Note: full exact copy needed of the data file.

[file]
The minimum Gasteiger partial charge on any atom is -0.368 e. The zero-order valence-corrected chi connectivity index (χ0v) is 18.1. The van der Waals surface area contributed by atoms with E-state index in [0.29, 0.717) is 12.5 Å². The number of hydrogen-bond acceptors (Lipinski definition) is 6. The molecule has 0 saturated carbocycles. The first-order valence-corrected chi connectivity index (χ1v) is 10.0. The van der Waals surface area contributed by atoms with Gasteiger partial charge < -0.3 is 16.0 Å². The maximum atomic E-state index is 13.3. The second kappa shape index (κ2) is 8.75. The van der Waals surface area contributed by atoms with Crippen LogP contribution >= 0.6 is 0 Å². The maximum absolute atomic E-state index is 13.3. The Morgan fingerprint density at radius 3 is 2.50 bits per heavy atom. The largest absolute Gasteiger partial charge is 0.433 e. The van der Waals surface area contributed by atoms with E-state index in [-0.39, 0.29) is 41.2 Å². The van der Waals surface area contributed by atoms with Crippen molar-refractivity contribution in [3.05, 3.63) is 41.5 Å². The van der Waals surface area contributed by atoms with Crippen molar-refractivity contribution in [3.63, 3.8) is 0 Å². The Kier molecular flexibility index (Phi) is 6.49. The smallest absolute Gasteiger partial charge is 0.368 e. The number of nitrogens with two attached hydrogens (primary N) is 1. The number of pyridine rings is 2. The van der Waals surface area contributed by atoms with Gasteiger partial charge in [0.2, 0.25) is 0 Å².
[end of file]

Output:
The minimum Gasteiger partial charge on any atom is -0.368 e. The zero-order valence-corrected chi connectivity index (χ0v) is 18.1. The van der Waals surface area contributed by atoms with E-state index in [0.29, 0.717) is 12.5 Å². The number of hydrogen-bond acceptors (Lipinski definition) is 6. The molecule has 0 saturated carbocycles. The first-order valence-corrected chi connectivity index (χ1v) is 10.0. The van der Waals surface area contributed by atoms with Gasteiger partial charge < -0.3 is 16.0 Å². The maximum atomic E-state index is 13.3. The second kappa shape index (κ2) is 8.75. The van der Waals surface area contributed by atoms with Crippen LogP contribution >= 0.6 is 0 Å². The maximum absolute atomic E-state index is 13.3. The Morgan fingerprint density at radius 3 is 2.50 bits per heavy atom. The largest absolute Gasteiger partial charge is 0.433 e. The van der Waals surface area contributed by atoms with E-state index in [-0.39, 0.29) is 41.2 Å². The van der Waals surface area contributed by atoms with Crippen molar-refractivity contribution in [3.05, 3.63) is 41.5 Å². The van der Waals surface area contributed by atoms with Crippen molar-refractivity contribution in [3.63, 3.8) is 0 Å². The Kier molecular flexibility index (Phi) is 6.49. The smallest absolute Gasteiger partial charge is 0.368 e. The number of nitrogens with two attached hydrogens (primary N) is 1. The number of pyridine rings is 2. The van der Waals surface area contributed by atoms with Gasteiger partial charge in [0.2, 0.25) is 0 Å².